Elwood: It’s a hundred and six miles to Chicago, we’ve got a full tank of gas, half a pack of cigarettes, it’s dark, and we’re wearing sunglasses.

Jake: Hit it.

The Blues Brothers

OK, maybe our trip to Wolf Myrow didn’t start off with snappy dialog, but I was game as soon as a friend suggested we take a break from Clay ConneCTion 2012 in New London and head to Wolf Myrow in neaby Providence RI.  “And don’t wear good clothes,” he added.   I had never been to Wolf Myrow before, but I’d  heard about it and was eager to go.

Some  background: The U.S. costume jewelry industry was born in Providence, Rhode Island 1794, when Nehemiah Dodge, a local goldsmith and watchmaker, developed a gold plating process that opened up the jewelry market to  mass production.   Providence became  a major player in the costume jewelry industry and, at one time,  employed thousands in its factories. In fact, New England was once filled with factories from the looms of Lowell  to the textile mills of Lawrence and the paper mills of Maine.   Hardly any factories exist anymore but one can spot the abandoned buildings with their stone walls and multi-paned windows  near the cities’ outskirts close to rivers and railroad tracks.

Wolf Myrow is a left over from those heady manufacturing days.  It buys and sells jewelry findings and beads, mostly discontinued or  old and items left over when a factory closes.   Poking around the vast  Wolf Myrow  inventory gives a feeling similar to exploring your Grandmother’s attic;  the sense of mystery and discovery is heightened by the plain paper packaging and boxes that hold  most of the items offered for sale.

We approached the ware house from hilly street on the edge of town, parked the car on a narrow gravel driveway and entered through a heavy fire door.  The air smelled musty and old.   We  made our way down a narrow hallway over ancient wood floors worn smooth from years of use.  Then I entered the main room and felt like I had walked into a store in Diagon Alley.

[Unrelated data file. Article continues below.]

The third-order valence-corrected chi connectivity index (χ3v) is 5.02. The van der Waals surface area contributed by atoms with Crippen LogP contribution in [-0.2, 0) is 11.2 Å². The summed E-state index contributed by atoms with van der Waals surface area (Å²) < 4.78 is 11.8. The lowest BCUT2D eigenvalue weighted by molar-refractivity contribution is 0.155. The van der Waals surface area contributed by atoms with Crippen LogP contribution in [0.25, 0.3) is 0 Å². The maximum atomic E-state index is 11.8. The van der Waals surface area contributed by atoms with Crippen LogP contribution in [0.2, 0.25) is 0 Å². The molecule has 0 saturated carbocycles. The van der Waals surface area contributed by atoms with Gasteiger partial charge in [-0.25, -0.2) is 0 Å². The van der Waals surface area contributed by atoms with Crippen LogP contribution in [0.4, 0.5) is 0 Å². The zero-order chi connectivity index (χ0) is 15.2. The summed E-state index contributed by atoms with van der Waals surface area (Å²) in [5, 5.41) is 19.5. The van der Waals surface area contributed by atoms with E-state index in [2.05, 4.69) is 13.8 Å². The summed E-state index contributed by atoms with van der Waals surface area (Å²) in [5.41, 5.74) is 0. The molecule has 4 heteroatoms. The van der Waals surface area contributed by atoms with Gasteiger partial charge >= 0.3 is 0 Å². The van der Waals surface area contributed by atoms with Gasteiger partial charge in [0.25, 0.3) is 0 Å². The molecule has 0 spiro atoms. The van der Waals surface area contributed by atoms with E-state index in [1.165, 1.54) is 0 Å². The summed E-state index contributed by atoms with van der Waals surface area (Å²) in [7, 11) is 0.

It was crowded with rows of towering rusty metal shelves and every shelf was piled with  cardboard boxes bearing faded type written labels.   I saw a yellowed newspaper lying on a massive dark wooden counter next to an antique cast iron scale.  I felt like I had walked back in time.

And everywhere I turned, I saw a door to another room.  There are so many rooms that they kept the lights off to save electricity, but the light switches were clearly marked in case anyone wanted to shop there.   Each room I entered contained  rows of old metal shelves piled with dusty cardboard boxes.

I walked into a room and switched on the light.   I felt like I was the first person who had entered that room in years.   As I made my way down an aisle I stopped for no reason,  pulled a box off a shelf and opened it.  I saw scores of a brass stamping that reminded me of a brooch an aunt wore when I was a child, a memory I had forgotten.

When you open a box, you might pull out copper bracelet blanks.  Or brass chain.  Or glass pearls.  Or Swarovski crystals wrapped in crisp paper packets.

 

Customers are required to purchase items in bulk and most things are sold by weight. If you go with a few friends, you can swap  purchases with one another and come away with an assortment of products .  The staff is nice and extremely helpful.

Press here for a link to the website and catalog that will give you an idea of that Wolf Myrow sells. But take it from me, there is no substitute for a visit to the warehouse in Providence.  Thank You Nehemiah.

Eulogy: Memories of a Life